Demand for the H1N1 vaccine at Ashland schools has been much lower than health officials had hoped, leading them to worry that a resurgence of the virus could cause hundreds of students to become ill.

Demand for the H1N1 vaccine at Ashland schools has been much lower than health officials had hoped, leading them to worry that a resurgence of the virus could cause hundreds of students to become ill.

"It concerns me because we haven't even reached real flu season yet — that's usually is in late December or early January," said Judy Blickenstaff, a nurse practitioner who works at the Ashland High School health center. "We can't make people get vaccinated, but we're offering it as freely and conveniently as we can."

About 150 students have received the vaccine through Ashland schools, since it became available late last month. There are 2,798 students in the district.

Health officials believe that skepticism toward vaccines in general may be contributing to the low demand. Ashland has one of the lowest vaccination rates among school age children in the nation, as many parents opt not to vaccinate their children for religious, cultural or health reasons.

"This is not an area that has a lot of enthusiasm about vaccinations to start with," Blickenstaff said.

Also, parents who believe their children already had the H1N1 virus, known as swine flu, may not feel the need to have them vaccinated, she said.

The number of H1N1-related absences in the district peaked in the seven days ending Oct. 15, when 386 students were absent with flu symptoms.

Since then, the number of absences due to flu symptoms has substantially decreased.

However, Blickenstaff said she and other health officials are recommending that those without proof that they had H1N1 consider receiving the vaccine.

The schools still have plenty of nasal mist and injectable doses of the vaccine available.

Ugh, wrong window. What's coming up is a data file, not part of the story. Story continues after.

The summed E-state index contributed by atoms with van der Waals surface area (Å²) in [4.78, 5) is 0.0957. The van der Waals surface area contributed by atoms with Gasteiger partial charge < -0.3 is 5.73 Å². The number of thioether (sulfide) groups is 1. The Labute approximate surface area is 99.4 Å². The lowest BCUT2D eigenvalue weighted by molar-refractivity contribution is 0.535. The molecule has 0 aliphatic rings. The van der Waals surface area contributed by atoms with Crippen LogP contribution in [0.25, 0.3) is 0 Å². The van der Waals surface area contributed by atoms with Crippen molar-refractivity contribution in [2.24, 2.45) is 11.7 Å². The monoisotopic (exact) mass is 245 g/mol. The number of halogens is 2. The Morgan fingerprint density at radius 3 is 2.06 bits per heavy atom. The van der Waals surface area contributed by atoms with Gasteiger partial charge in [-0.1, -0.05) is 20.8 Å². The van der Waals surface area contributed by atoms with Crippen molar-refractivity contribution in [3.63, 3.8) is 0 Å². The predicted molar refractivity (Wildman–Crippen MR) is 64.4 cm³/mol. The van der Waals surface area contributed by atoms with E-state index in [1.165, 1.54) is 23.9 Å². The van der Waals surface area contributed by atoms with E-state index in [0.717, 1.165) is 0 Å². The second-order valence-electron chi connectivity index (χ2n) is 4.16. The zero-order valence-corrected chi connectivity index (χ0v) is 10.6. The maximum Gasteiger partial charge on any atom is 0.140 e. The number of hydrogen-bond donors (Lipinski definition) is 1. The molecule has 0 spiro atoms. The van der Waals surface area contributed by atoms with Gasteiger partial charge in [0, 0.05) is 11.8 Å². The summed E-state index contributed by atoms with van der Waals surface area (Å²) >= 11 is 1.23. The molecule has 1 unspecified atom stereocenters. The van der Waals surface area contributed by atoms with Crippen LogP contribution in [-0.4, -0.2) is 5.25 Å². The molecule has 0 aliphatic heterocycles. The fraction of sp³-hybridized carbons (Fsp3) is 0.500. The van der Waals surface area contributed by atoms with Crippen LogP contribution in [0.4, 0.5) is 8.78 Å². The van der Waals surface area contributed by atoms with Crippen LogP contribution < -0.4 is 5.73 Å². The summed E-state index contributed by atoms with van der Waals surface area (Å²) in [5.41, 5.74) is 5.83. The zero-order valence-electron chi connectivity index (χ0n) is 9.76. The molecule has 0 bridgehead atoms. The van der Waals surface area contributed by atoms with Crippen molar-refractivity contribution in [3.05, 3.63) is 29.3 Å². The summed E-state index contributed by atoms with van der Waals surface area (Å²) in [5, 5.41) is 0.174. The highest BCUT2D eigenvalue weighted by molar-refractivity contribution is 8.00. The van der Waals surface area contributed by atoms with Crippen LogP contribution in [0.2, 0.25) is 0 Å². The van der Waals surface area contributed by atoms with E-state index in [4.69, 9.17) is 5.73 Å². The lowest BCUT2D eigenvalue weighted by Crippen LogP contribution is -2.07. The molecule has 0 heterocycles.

"The demand has not been there," Blickenstaff said Thursday. "People haven't been calling or coming in very much."

Parents of Ashland middle and elementary school students have been slightly more interested in having their students receive the vaccine than parents of high school students, said school nurse Belinda Brown.

Although she said she was also concerned by the low demand for the vaccine, Brown said it could be partially attributed to the fact that some students already received the vaccine through their primary health providers or the county health clinics.

"I think it's kind of key to remember that we're not the only location where people can get the vaccine," she said.

The schools are offering the vaccine for free to all students and to district employees with secondary health conditions.

Ashland High School has about 110 doses of the vaccine left. The middle and elementary schools have about 30 doses of the nasal mist vaccine left and more than 200 doses of the injectable vaccine left, after receiving additional doses this week.

It appears the schools will be able to request more vaccine if they run low, health officials said.

The injectable vaccine is designed to be given to people with secondary health conditions and the nasal mist vaccine is designed to be given to all others.

Because Brown doesn't anticipate being able to distribute all of the injectable vaccine at Ashland schools, she plans to hold vaccination clinics at Talent and Phoenix schools soon, she said.

Brown said she had anticipated that even fewer students would receive the vaccine because of parental attitudes toward vaccinations.

"I was probably more surprised that as many people opted for it as they did," she said. "It's an issue that we're always dealing with as far as the number of exemptions and people that don't choose to vaccine at all."

School health officials are encouraging parents who have questions about the vaccine to call or e-mail them.

"Every parent believes they're doing their best for their child and it is a parental choice to have their child vaccinated," Brown said, "but if they have questions, we'd be happy to help them with that."

To schedule a vaccination appointment at Ashland High School, call 482-8771 ext 226. To schedule an appointment for a student in a district middle or elementary school, e-mail Brown at nurse@ashland.k12.or.us.

Children who are not enrolled in Ashland public schools and other community members can receive the H1N1 vaccine through Jackson County health offices or their doctors. For more information call the Jackson County Immunization Hotline at 774-6444.

Contact staff writer Hannah Guzik at 482-3456 ext. 226 or hguzik@dailytidings.com.